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5 Min Read | February 1, 2022

What You Need to Know About the Moving Expense Tax Deduction

The latest tax overhaul did away with moving expense deductions for most people, but there are still possible tax consequences you need to know.

Moving Expenses Deduction


The federal tax deduction for moving expenses is gone – unless you’re in the military, or you moved before 2018.

You might still have a state tax deduction, depending on where you live.

Even if you don’t, your employer, your credit card, or smart spending strategies may help you save.

Until recently, relocating to start a new job or to seek work in another city was a little less costly thanks to the federal moving expense tax deduction. But the 2017 Tax Cuts and Jobs Act (TCJA) eliminated the moving expense deduction for most taxpayers. There are some exceptions, and certain states still permit the deduction on state income tax returns.


Here’s what you need to know to figure out if you still qualify to deduct any moving expenses and how you can still save, even without a deduction.

Can I Still Deduct Moving Expenses on My Federal Tax Return?

The TCJA tax overhaul eliminated many specific deductions starting on January 1, 2018. One of these was the moving expense deduction – with one big exception: You still qualify if you’re an active-duty member of the military. And the moving tax deduction still applies if you moved before January 1, 2018. By now, you’ve probably taken those tax benefits if you’re eligible for them. But if you haven’t, it might be worth revisiting your return. The IRS says you can usually amend a return for three years after you filed it, or two years after the date you paid the tax, if that’s later.1 So don’t wait: Presuming you filed your 2018 taxes by April 15, 2019, you have just a handful of months left to amend that return.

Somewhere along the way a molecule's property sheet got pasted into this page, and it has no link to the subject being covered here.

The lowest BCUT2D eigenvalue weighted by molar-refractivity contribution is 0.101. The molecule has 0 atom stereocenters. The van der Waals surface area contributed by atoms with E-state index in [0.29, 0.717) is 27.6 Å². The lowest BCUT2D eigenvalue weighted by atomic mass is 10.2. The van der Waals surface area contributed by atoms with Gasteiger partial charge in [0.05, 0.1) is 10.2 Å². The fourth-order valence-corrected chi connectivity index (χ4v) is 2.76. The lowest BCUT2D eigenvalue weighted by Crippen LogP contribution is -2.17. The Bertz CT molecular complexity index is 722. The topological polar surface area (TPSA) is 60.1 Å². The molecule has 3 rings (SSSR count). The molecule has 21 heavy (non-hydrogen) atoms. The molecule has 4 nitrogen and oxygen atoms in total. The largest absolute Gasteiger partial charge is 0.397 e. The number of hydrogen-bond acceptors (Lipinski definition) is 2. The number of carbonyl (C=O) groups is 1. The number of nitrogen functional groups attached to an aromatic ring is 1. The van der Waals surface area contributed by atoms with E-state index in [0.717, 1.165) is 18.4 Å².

What If You Do Still Qualify for a Moving Tax Deduction?

If you do still qualify for a federal moving expense deduction, here are some key things to know:

  • What’s deductible: Only costs specifically related to your move are tax deductible, including packing, shipping, travel, interim lodging, storage unit, rental truck, supplies, and parking costs; but not meals you ate on the way, for example, or the costs of shopping for a new home.
  • Not if reimbursed: You can’t deduct expenses if your employer reimbursed them.
  • Time and distance criteria: For civilians, your new job or assignment needed to be at least 50 miles further away from your old home than your previous one was. You needed to start it within a year before or after moving, and work at it for at least 39 weeks in the subsequent year. But you could still claim the deduction if you were moving back to the U.S. to retire or couldn’t work due to death, disability, or a layoff that wasn’t your fault.
  • Military exemption: Active military service members required to move due to a permanent change of station, a move between duty stations, or a move from a final duty station to retirement, are exempted from distance and length-of-work requirements.2 Expenses reimbursed by the government can’t be claimed.
Moving Expense Tax Deduction

Move Savings on State Income Tax Returns

Some states automatically update their income tax rules to follow whatever the federal government does, others update their rules by legislation, and a few go their own way. Accordingly, as of July 2019, only seven states still allowed a moving tax deduction and/or continued to exclude moving reimbursements from income:

  • Arkansas.
  • California.
  • Hawaii.
  • Massachusetts.